from the never-too-early-to-be-a-girl-genius dept.
wired_LAIN writes "A teenager from Oklahoma was awarded $100,000 in the Intel Science Talent Search competition for building an inexpensive and accurate spectrograph that can identify the specific characteristics of different kinds of molecules. While normal spectrographs can cost between $20,000 and $100,000 to build, her spectrograph cost less than $500. The 40 finalists' projects were judged by a panel of 12 scientists, all well established in their respective fields. Among the judges were Vera Rubin, who proved Dark Matter, and Andrew Yeager, one of the pioneers of stem cell research."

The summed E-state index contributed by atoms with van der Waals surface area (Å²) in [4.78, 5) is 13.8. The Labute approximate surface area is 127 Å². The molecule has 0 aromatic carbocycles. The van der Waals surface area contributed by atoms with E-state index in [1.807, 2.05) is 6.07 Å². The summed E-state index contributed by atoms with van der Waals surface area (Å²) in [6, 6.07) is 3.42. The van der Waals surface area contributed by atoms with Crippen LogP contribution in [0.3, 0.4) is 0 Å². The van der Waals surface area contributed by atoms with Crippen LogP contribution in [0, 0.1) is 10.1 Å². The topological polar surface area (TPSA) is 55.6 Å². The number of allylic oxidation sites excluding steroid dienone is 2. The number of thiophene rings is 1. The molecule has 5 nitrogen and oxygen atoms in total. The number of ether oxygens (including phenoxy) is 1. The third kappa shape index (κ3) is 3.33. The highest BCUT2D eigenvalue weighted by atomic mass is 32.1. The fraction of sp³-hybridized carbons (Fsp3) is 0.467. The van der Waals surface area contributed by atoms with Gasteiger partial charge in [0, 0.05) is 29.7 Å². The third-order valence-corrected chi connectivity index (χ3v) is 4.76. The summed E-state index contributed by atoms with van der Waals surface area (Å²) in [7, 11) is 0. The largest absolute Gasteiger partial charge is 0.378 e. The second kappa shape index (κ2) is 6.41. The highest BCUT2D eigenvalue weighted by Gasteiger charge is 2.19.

"In the face of entropy and nothingness, you kind of have to pretend it's not
there if you want to keep writing good code." -- Karl Lehenbauer